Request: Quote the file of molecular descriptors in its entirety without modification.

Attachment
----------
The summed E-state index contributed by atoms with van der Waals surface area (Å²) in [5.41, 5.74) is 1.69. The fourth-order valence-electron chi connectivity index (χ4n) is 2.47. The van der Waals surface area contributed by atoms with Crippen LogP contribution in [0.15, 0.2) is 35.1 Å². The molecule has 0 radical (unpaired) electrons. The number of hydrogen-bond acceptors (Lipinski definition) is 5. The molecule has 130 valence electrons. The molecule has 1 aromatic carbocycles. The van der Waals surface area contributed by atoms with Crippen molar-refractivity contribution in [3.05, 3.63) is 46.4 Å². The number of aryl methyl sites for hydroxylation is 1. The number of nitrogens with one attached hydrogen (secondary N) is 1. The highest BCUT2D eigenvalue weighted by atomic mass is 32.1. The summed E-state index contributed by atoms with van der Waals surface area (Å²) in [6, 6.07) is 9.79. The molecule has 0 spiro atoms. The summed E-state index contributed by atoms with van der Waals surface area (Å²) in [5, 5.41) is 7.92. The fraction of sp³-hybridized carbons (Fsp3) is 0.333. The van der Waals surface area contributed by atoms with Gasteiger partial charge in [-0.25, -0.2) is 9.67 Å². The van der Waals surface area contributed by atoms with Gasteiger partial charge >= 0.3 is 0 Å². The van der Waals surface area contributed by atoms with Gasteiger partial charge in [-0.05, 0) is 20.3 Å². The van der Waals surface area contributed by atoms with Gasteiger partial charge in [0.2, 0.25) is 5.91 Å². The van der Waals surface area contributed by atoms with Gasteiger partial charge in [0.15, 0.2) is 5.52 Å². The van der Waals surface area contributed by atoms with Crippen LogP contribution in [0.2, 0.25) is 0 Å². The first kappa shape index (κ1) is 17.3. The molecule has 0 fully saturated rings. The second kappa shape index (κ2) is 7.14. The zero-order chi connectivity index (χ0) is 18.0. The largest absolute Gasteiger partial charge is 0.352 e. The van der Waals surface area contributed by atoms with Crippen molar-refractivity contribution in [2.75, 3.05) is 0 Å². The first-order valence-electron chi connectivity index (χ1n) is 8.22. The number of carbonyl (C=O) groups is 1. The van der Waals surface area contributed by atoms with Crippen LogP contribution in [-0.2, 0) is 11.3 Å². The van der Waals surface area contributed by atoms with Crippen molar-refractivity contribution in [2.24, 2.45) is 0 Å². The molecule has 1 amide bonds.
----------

The summed E-state index contributed by atoms with van der Waals surface area (Å²) in [5.41, 5.74) is 1.69. The fourth-order valence-electron chi connectivity index (χ4n) is 2.47. The van der Waals surface area contributed by atoms with Crippen LogP contribution in [0.15, 0.2) is 35.1 Å². The molecule has 0 radical (unpaired) electrons. The number of hydrogen-bond acceptors (Lipinski definition) is 5. The molecule has 130 valence electrons. The molecule has 1 aromatic carbocycles. The van der Waals surface area contributed by atoms with Crippen molar-refractivity contribution in [3.05, 3.63) is 46.4 Å². The number of aryl methyl sites for hydroxylation is 1. The number of nitrogens with one attached hydrogen (secondary N) is 1. The highest BCUT2D eigenvalue weighted by atomic mass is 32.1. The summed E-state index contributed by atoms with van der Waals surface area (Å²) in [6, 6.07) is 9.79. The molecule has 0 spiro atoms. The summed E-state index contributed by atoms with van der Waals surface area (Å²) in [5, 5.41) is 7.92. The fraction of sp³-hybridized carbons (Fsp3) is 0.333. The van der Waals surface area contributed by atoms with Gasteiger partial charge in [-0.25, -0.2) is 9.67 Å². The van der Waals surface area contributed by atoms with Gasteiger partial charge >= 0.3 is 0 Å². The van der Waals surface area contributed by atoms with Gasteiger partial charge in [-0.05, 0) is 20.3 Å². The van der Waals surface area contributed by atoms with Gasteiger partial charge in [0.2, 0.25) is 5.91 Å². The van der Waals surface area contributed by atoms with Gasteiger partial charge in [0.15, 0.2) is 5.52 Å². The van der Waals surface area contributed by atoms with Crippen LogP contribution in [0.2, 0.25) is 0 Å². The first kappa shape index (κ1) is 17.3. The molecule has 0 fully saturated rings. The second kappa shape index (κ2) is 7.14. The zero-order chi connectivity index (χ0) is 18.0. The largest absolute Gasteiger partial charge is 0.352 e. The van der Waals surface area contributed by atoms with Crippen molar-refractivity contribution in [2.75, 3.05) is 0 Å². The first-order valence-electron chi connectivity index (χ1n) is 8.22. The number of carbonyl (C=O) groups is 1. The van der Waals surface area contributed by atoms with Crippen LogP contribution in [-0.2, 0) is 11.3 Å². The van der Waals surface area contributed by atoms with Crippen molar-refractivity contribution in [2.24, 2.45) is 0 Å². The molecule has 1 amide bonds.